The immigration and refugee crisis is at the heart of husband-and-wife filmmaking team Tenzing Sonam and Ritu Sarin’s The Sweet Requiem, opening July 12 at IFC. Unfortunately, the film gets bogged down in its agenda-driven narrative. Writer-director Sonam and producer-director Sarin, who were both born in India — Sonam’s parents were Tibetan refugees — have been outspoken regarding the treatment of Tibetans by the Chinese government, as depicted in such earlier works as 2007’s fictional Dreaming Lhasa and the 2010 documentary The Sun Behind the Clouds, but they tend to make their points with a heavy hand, often preaching to the choir. The Sweet Requiem follows that pattern.
The film travels back and forth between the present day, when a grown Dolkar (Tenzin Dolker) is shocked to see Gompo (Jampa Kalsang) at the Tibetan refugee settlement in North Delhi where she and other exiles live, and eighteen years in the past, when Gompo leads a small party, including the young Dolkar (Tenzin Dechen) and her father, Migmar (Rabyoung Thonden Gyahkhang), on a dangerous journey across a frigid, snow-filled landscape as they attempt to escape China and make it to the Indian border alive, knowing that the Chinese military is looking for them. Dolkar works in a threading salon but wants to go back to school, and she has a tight-knit group of friends, including Dorjee (Shavo Dorjee), who is attracted to her, but she is haunted by what happened on the journey, especially to her father and old man Ghen-la (Nyima Dhondup) and by her inability to contact her mother, Tsering (Tashi Choedon), and sister, Wangmo (Lobsang Dolkar), who stayed behind. Desperate to know what’s happening in the land she left, Dolkar watches as a stream of monks set themselves on fire as political statements.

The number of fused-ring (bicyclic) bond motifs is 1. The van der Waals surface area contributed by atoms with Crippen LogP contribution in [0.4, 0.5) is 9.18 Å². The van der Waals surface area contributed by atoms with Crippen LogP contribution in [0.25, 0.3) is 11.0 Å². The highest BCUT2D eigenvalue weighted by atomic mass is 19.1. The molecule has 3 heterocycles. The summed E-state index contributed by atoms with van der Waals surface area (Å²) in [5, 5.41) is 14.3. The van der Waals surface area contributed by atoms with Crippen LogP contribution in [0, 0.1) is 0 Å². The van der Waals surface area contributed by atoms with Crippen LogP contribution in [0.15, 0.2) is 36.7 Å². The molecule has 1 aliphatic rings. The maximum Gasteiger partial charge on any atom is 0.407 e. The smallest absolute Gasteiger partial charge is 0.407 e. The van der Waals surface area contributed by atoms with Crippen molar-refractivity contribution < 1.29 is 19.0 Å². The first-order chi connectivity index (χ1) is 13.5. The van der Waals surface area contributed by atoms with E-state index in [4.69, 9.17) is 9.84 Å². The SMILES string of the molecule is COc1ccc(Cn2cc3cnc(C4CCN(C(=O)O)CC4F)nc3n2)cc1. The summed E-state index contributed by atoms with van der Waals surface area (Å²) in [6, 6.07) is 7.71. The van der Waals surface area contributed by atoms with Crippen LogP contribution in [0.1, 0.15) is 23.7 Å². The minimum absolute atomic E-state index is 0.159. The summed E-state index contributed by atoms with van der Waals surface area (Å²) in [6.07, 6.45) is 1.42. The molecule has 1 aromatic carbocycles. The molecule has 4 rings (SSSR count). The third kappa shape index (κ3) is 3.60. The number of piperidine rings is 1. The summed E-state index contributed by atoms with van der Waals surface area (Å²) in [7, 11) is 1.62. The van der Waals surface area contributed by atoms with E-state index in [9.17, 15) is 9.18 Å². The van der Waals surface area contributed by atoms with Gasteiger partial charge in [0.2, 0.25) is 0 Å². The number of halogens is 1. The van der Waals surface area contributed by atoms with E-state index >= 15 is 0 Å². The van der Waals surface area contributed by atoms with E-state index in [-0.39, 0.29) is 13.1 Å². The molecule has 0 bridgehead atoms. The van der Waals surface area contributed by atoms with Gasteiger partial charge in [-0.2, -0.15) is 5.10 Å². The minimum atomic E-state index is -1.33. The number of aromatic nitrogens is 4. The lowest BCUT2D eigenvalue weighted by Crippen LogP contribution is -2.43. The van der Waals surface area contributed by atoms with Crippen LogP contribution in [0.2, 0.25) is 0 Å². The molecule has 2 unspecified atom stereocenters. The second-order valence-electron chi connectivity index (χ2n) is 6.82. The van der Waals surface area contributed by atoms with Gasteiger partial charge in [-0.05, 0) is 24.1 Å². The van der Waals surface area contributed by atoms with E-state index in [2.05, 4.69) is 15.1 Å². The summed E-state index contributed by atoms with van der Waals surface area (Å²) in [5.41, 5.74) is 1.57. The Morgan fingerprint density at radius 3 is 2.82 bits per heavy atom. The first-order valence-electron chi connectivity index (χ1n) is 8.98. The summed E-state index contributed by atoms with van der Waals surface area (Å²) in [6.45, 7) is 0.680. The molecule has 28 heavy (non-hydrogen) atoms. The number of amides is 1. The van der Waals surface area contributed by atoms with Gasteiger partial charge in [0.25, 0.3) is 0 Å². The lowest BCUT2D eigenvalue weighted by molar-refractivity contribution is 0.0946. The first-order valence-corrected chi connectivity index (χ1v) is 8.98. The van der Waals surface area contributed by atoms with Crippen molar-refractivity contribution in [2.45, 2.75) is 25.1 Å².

The Sweet Requiem has a strong setup and it looks great, David McFarland’s (mostly) handheld camera moving from the pristinely white Himalayan mountains of the past to the refugee settlement of the present, with its dark and narrow winding corridors. Sonam and Sarin explore the connection between the refugees and the Tibetan culture; several characters wear pro-Tibet T-shirts, but they also attend dance-workout sessions that meld India with Tibet and other cultures. Sadly, such lines as “The spirit of the Tibetan people will never be broken” land like lead; subtlety is not the filmmakers’ forte. But Dechen, in her cinematic debut, gives a poignant performance, and the cinematography and Michael Montes’s score stand out. Opening weekend will feature several Q&As with Sonam and Sarin, joined by Tim McHenry on July 12 at 2:30, Beth Citron on July 13 at 2:30, John Halpern on July 13 at 7:40, and Scott Macaulay on July 14 at 2:30.